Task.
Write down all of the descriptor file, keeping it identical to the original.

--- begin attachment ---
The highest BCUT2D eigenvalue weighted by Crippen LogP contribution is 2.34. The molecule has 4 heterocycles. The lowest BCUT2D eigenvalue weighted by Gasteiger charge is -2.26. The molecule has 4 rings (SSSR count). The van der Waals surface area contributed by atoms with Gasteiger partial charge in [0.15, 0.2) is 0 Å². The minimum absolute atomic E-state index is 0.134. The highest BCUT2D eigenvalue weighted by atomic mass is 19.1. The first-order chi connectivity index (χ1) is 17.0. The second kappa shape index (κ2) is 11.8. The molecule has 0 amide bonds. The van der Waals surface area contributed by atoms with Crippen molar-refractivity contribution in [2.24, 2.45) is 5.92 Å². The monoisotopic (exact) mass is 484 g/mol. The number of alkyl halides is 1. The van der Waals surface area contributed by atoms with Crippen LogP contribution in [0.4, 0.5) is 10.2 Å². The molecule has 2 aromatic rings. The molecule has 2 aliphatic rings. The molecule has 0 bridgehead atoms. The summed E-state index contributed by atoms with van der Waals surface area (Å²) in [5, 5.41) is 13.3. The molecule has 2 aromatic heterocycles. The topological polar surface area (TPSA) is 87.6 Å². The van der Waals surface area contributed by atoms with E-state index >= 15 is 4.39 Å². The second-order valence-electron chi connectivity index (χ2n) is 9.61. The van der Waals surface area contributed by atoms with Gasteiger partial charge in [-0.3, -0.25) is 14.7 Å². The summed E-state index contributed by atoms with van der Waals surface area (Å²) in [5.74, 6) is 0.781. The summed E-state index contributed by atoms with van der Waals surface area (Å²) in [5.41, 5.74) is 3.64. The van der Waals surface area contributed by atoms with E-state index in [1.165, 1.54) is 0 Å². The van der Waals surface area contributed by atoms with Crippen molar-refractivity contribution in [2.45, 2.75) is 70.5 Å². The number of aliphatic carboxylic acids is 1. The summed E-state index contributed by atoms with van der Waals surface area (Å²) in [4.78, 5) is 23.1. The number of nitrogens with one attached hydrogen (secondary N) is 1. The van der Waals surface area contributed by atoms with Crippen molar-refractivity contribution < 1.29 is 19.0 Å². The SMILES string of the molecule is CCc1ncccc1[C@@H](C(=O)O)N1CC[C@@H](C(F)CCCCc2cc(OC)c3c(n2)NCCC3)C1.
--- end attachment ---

The highest BCUT2D eigenvalue weighted by Crippen LogP contribution is 2.34. The molecule has 4 heterocycles. The lowest BCUT2D eigenvalue weighted by Gasteiger charge is -2.26. The molecule has 4 rings (SSSR count). The van der Waals surface area contributed by atoms with Gasteiger partial charge in [0.15, 0.2) is 0 Å². The minimum absolute atomic E-state index is 0.134. The highest BCUT2D eigenvalue weighted by atomic mass is 19.1. The first-order chi connectivity index (χ1) is 17.0. The second kappa shape index (κ2) is 11.8. The molecule has 0 amide bonds. The van der Waals surface area contributed by atoms with Crippen molar-refractivity contribution in [2.24, 2.45) is 5.92 Å². The monoisotopic (exact) mass is 484 g/mol. The number of alkyl halides is 1. The van der Waals surface area contributed by atoms with Crippen LogP contribution in [0.4, 0.5) is 10.2 Å². The molecule has 2 aromatic rings. The molecule has 2 aliphatic rings. The molecule has 0 bridgehead atoms. The summed E-state index contributed by atoms with van der Waals surface area (Å²) in [5, 5.41) is 13.3. The molecule has 2 aromatic heterocycles. The topological polar surface area (TPSA) is 87.6 Å². The van der Waals surface area contributed by atoms with E-state index >= 15 is 4.39 Å². The second-order valence-electron chi connectivity index (χ2n) is 9.61. The van der Waals surface area contributed by atoms with Gasteiger partial charge in [-0.3, -0.25) is 14.7 Å². The summed E-state index contributed by atoms with van der Waals surface area (Å²) in [5.74, 6) is 0.781. The summed E-state index contributed by atoms with van der Waals surface area (Å²) in [5.41, 5.74) is 3.64. The van der Waals surface area contributed by atoms with E-state index in [1.165, 1.54) is 0 Å². The van der Waals surface area contributed by atoms with Crippen molar-refractivity contribution in [2.45, 2.75) is 70.5 Å². The number of aliphatic carboxylic acids is 1. The summed E-state index contributed by atoms with van der Waals surface area (Å²) in [4.78, 5) is 23.1. The number of nitrogens with one attached hydrogen (secondary N) is 1. The van der Waals surface area contributed by atoms with Crippen molar-refractivity contribution < 1.29 is 19.0 Å². The SMILES string of the molecule is CCc1ncccc1[C@@H](C(=O)O)N1CC[C@@H](C(F)CCCCc2cc(OC)c3c(n2)NCCC3)C1.